09 Apr The Downwinders of Utah Archive Oral History Expansion
Here’s the lists of upcoming tour dates and events.
Click on the image to visit that Facebook event.
By Justin Sorensen
In 2016, the Marriott Library launched the Downwinders of Utah Archive, an educational resource designed to share the story of atmospheric nuclear weapons testing conducted at the Nevada Test Site and the impacts to individuals living downwind. The archive began small, presenting a timeline of detonations, documentation, and current events, but quickly grew to incorporate new collections, resources, and features that allow viewers to educate themselves about a time in our Nation’s history unfamiliar among many.
In 2017, the archive expanded into a new realm of conducting and collecting oral history interviews with individuals from Downwinder communities, enabling the Library to share and preserve unique first-hand stories for future generations. At that time, my colleague Tony Sams and I had the privilege of traveling to the Utah communities of St. George, Cedar City, and Kanab to meet with dozens of individuals and learn about their experiences with nuclear weapons testing as well as the impacts it has had within their (and their families) lives. The results of this work are presented through an oral history section of the archive complete with videos, audio, and transcripts of each interview conducted thus far.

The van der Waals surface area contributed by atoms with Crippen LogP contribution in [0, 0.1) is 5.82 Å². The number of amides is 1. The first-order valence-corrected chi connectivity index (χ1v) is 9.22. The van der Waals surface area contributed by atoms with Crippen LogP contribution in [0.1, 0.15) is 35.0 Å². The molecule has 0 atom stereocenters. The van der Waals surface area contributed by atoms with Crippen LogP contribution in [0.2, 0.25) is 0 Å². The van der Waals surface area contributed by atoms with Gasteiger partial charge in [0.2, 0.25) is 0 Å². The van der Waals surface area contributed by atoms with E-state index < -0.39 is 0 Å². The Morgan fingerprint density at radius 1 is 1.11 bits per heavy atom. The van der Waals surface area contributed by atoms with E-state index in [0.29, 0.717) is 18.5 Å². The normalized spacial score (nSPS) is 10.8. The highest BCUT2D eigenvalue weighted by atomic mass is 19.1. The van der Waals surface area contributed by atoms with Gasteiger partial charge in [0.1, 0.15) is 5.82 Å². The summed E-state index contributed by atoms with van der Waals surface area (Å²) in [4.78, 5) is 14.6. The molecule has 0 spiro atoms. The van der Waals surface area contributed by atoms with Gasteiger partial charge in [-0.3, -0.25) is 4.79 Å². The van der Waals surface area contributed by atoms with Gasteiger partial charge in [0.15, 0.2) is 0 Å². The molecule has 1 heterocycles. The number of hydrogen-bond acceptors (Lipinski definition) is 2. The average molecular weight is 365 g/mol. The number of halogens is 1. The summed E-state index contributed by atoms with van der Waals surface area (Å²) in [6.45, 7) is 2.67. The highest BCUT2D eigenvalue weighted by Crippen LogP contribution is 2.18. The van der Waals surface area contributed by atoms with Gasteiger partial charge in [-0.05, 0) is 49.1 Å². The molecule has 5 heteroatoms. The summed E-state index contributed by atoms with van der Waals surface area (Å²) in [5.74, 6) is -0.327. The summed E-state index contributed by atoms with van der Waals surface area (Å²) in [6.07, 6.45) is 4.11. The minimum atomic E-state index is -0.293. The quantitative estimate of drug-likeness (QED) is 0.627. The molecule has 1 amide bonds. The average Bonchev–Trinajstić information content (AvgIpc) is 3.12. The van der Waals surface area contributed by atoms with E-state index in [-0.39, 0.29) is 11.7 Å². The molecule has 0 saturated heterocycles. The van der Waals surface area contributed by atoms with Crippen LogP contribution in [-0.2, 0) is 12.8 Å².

This summer, Tony and I will have the privilege of returning to these (and other) Utah Downwinder communities to collect additional interviews and stories while sharing information about this important archive. Thanks to the reward of an LSTA Grant, we will be holding several events at public libraries throughout Utah (both in southern and northern regions), offering individuals the opportunity to come and share their stories with us – more information about these events will be shared soon through the Marriott Library and Downwinders of Utah Archive websites.
The Downwinders of Utah Archive has become an engaging and educational resource among those interested in the topics of Downwinders and nuclear weapons testing. Since its creation, I have had the privilege of meeting many individuals (both at the University of Utah and beyond) that have expressed the importance of this archive and how they are utilizing its resources within their projects, research, and curriculum (some of these are mentioned in an article recently published through the Journal of New Librarianship). Even more important is the role the archive plays for the Downwinder community itself, offering a platform and voice to all those impacted so that no one is forgotten.
I encourage everyone to visit the Downwinders of Utah Archive to learn more about the impacts of living downwind from nuclear weapons testing.
Justin Sorensen | GIS Specialist
Creativity & Innovation Services / GIS Services